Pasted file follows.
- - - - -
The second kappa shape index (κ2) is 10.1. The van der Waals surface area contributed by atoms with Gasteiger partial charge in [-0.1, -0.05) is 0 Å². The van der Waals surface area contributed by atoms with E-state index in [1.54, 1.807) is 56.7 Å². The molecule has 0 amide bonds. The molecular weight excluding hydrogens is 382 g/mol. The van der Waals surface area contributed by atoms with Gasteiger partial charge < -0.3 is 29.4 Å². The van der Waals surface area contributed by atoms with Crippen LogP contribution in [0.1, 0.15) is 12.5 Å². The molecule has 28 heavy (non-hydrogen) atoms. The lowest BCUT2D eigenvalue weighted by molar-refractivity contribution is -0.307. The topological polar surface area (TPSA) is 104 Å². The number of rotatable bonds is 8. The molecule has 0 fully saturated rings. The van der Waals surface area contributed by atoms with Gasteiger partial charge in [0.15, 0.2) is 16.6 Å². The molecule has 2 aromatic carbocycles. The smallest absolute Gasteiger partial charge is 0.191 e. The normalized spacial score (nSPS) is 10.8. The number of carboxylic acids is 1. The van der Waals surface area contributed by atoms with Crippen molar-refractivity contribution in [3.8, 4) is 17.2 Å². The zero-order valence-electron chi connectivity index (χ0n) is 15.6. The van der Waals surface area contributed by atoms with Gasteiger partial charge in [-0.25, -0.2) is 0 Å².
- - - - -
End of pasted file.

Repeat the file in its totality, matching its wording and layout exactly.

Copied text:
The second kappa shape index (κ2) is 10.1. The van der Waals surface area contributed by atoms with Gasteiger partial charge in [-0.1, -0.05) is 0 Å². The van der Waals surface area contributed by atoms with E-state index in [1.54, 1.807) is 56.7 Å². The molecule has 0 amide bonds. The molecular weight excluding hydrogens is 382 g/mol. The van der Waals surface area contributed by atoms with Gasteiger partial charge < -0.3 is 29.4 Å². The van der Waals surface area contributed by atoms with Crippen LogP contribution in [0.1, 0.15) is 12.5 Å². The molecule has 28 heavy (non-hydrogen) atoms. The lowest BCUT2D eigenvalue weighted by molar-refractivity contribution is -0.307. The topological polar surface area (TPSA) is 104 Å². The number of rotatable bonds is 8. The molecule has 0 fully saturated rings. The van der Waals surface area contributed by atoms with Gasteiger partial charge in [0.15, 0.2) is 16.6 Å². The molecule has 2 aromatic carbocycles. The smallest absolute Gasteiger partial charge is 0.191 e. The normalized spacial score (nSPS) is 10.8. The number of carboxylic acids is 1. The van der Waals surface area contributed by atoms with Crippen molar-refractivity contribution in [3.8, 4) is 17.2 Å². The zero-order valence-electron chi connectivity index (χ0n) is 15.6. The van der Waals surface area contributed by atoms with Gasteiger partial charge in [-0.25, -0.2) is 0 Å².